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The way in which Bijou was introduced to me immediately gave me a great feeling.   Her contact options included PGP encrypted email and Signal.  Excellent – some opsec – this is going to be good!  I was not wrong.

LinkedIn

So I retained Bijou in January of this year and have been working with her since as I have worked through working out what I want to do with myself.   The first thing which I asked her to do was to look at options for single-individual non-profit organizations in Canada, both federally and provincially.   The Summerwill Foundation or whatever.  That is not something which I will be pursuing right now, but I wanted to look into that option.

So she did some legal research for me on that, which I am happy to share with the world, subject to this disclaimer:

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Canadian Non-Profit Options – BGL

This document was produced by B.G.L. Legal Consulting. The opinions expressed in this document are current as of January 25, 2018, and are subject to change. This document has been prepared solely for information purposes and for the use of the reader. Nothing in this material constitutes legal, accounting or tax advice, or a personal recommendation to the reader. Reliance upon information in this material is at the sole discretion of the reader.

This document may not be reproduced either in whole, or in part, without the written permission of the authors and B.G.L. Legal Consulting.

 

More recently, Bijou has been helping me with legal work around Varro Technologies, the new company which I have co-founded with Alison Alexis, who has a background as an accountant – hurrah!

So, if you are looking for a digital native who can actually help you as a partner with your blockchain needs, I would recommend that you get in touch with Bijou.   Finally I have a legal professional who I consider as a partner, not as a liability.

She tells me that she is dealing with clients in Canada, the USA and Hong Kong so far.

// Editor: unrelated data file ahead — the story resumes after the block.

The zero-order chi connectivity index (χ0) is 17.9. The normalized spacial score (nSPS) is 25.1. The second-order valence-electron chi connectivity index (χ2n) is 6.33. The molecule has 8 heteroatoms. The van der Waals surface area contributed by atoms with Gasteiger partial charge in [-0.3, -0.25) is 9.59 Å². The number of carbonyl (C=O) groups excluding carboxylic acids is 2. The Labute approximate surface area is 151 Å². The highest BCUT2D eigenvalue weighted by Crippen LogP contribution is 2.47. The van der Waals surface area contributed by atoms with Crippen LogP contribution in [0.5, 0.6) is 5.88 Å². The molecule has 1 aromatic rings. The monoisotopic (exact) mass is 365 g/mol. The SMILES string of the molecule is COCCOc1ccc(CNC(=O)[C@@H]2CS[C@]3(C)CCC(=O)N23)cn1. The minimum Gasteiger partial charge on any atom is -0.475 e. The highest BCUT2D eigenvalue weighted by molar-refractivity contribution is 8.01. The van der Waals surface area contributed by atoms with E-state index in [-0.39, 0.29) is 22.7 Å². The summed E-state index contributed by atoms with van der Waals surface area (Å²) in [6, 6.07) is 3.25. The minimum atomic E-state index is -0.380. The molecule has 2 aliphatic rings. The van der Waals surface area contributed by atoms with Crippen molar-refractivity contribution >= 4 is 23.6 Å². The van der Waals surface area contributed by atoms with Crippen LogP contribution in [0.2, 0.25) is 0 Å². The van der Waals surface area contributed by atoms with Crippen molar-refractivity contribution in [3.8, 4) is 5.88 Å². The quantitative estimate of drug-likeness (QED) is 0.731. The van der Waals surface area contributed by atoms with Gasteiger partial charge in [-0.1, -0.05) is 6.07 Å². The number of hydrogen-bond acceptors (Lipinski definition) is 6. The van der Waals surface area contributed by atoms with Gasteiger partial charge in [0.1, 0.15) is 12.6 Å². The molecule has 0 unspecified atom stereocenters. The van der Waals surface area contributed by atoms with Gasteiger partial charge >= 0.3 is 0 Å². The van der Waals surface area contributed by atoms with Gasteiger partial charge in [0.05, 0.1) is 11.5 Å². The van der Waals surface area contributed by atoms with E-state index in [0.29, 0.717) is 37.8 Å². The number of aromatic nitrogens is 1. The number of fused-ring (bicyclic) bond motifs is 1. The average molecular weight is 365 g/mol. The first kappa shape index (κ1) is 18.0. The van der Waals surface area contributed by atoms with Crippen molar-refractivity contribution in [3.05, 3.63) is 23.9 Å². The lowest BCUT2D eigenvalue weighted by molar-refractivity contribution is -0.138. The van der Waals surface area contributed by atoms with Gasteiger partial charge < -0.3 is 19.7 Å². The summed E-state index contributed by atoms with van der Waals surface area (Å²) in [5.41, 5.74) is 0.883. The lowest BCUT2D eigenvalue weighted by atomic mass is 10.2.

Bijou Lee on LinkedIn, Twitter (@crypto_lawyers) and Website (bgl.legal).

bijou

Why I am speaking at ETC Summit

So I am delighted to announce that I will be speaking at ETC Summit in Seoul this September.

For anybody who isn’t familiar with my personal history, I started following Ethereum in February 2014, meeting Vitalik for the first time in July of that year. I became an active part of the Ethereum community in 2015, initially working on cross builds for Linux mobile and wearables.

I joined the Ethereum Foundation in February 2016 to work on cpp-ethereum and Solidity, so I was “on the inside” at the time of the DAO Fork. I had a front-row seat for all of the drama that summer:

Later that year I presented on Ethereum for Resource Constrained Devices at DEVCON2 in Shanghai. Shortly after that I joined ConsenSys to help create the Enterprise Ethereum Alliance (EEA), where I was the Vice-Chair of the Technical Steering Committee.

So why am I attending ETC Summit? Because the tribalism we see throughout blockchain as a whole is self-defeating nonsense and we need to knock it on the head. As I said there in 2016, we all have an awful lot more in common than we have differences, and we need to start working together on common goals if we want blockchain to succeed. We are brothers-and-sisters in crypto. If you must have an enemy, look at the status quo, not at each other!

Who benefits from the current divide-and-conquer? Not us, that is for sure.

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I had a long tweet-storm on this topic in January which I turned into A Call for an End to Tribalism in Ethereum blog post, which was then the basis for my keynote talk at the Ethereum Community Conference in Paris this March:

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So, I have been working on multiple peace-missions to try to bring the various factions of the Ethereum community together, and across the whole of blockchain for months on end now, and it is time for us to look to the future, which has many chains.

We need interchain technology. We need sidechains. We need state channels. We need off-chain. We need permissioned chains. We need permissionless chains. We need everything. There is no one-size-fits-all-solution.

Let’s work together and build the decentralized future which we all want to see.